Mississippi River Sediment Diversions & Louisiana

Overview — Sediment Diversions

The impacts of coastal land loss threaten Louisiana’s economy, commerce, infrastructure, and culture. Furthermore, the collapse of coastal Louisiana would negatively impact the entire country – we provide protection for infrastructure that supplies 90% of the nation’s outer continental oil and gas, 20% of the nation’s annual waterborne commerce, 26% (by weight) of the continental U.S. commercial fisheries landings, and winter habitat for five million migratory waterfowl.

The Barataria and Breton Basins are two areas that have experienced significant land loss due to sediment deprivation, hydrologic alteration, subsidence, sea level rise, and salt water intrusion. Since the Mississippi River was leveed in the 1930s, the Barataria and Breton Basins and Mississippi River Delta have lost approximately 700 square miles (or 447,000 acres) of land, representing one of the highest land loss rates in the world.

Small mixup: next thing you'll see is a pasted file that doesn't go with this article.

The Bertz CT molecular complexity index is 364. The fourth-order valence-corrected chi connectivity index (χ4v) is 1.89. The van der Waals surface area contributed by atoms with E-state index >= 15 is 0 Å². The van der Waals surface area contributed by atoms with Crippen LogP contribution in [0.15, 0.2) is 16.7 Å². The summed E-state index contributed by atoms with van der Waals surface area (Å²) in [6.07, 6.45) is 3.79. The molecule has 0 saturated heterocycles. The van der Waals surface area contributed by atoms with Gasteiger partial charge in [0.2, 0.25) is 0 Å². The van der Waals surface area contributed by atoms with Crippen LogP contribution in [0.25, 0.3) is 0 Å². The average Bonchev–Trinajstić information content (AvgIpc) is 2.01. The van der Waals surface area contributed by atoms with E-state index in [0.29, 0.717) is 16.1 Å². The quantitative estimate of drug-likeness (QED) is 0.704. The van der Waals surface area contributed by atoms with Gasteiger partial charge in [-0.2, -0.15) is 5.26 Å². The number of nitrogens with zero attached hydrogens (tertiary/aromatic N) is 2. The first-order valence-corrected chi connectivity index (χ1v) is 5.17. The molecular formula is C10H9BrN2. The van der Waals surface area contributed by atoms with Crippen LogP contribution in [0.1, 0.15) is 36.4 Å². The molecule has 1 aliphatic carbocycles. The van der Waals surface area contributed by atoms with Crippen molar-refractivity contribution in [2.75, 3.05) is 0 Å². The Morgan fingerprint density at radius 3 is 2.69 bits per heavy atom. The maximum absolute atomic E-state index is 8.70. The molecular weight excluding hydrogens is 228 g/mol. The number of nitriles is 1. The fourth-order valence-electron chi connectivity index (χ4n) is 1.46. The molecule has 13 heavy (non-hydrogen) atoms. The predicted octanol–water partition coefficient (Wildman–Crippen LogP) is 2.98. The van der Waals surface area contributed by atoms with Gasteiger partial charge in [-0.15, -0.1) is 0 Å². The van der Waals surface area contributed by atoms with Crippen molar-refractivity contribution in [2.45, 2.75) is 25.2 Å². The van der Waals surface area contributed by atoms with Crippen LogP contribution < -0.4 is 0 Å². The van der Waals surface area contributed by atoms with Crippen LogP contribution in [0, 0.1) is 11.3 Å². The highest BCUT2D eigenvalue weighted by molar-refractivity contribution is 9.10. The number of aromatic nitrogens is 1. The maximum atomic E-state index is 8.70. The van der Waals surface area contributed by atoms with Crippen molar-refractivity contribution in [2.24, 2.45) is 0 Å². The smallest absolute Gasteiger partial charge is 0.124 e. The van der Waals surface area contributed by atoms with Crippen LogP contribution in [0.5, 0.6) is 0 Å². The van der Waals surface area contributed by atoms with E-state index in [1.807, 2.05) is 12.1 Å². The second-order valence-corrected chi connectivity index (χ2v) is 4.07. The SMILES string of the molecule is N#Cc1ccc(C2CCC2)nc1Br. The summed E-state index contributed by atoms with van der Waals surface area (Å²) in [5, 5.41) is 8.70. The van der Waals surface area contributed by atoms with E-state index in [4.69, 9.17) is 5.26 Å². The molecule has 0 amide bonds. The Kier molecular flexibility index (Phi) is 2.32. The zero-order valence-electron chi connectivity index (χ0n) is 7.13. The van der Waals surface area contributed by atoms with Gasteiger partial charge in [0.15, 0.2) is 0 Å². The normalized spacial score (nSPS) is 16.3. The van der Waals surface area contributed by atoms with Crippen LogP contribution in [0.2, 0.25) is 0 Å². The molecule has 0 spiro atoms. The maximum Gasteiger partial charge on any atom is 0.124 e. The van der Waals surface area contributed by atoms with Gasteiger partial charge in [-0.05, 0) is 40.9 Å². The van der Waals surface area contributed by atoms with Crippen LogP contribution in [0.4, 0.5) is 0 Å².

The 2012 Coastal Master Plan called for eight sediment diversions along the Mississippi River. Over the past several years, CPRA has conducted in-depth analyses on the Lower Breton 50,000 cfs), Lower Barataria (50,000 cfs), Mid-Breton (35,000 cfs), and Mid-Barataria (50,000 cfs) diversion projects in order to determine which projects should be prioritized for engineering and design and construction. Each project was modeled to […]

More about the Coastal Master Plan and Louisiana coastal restoration solutions:

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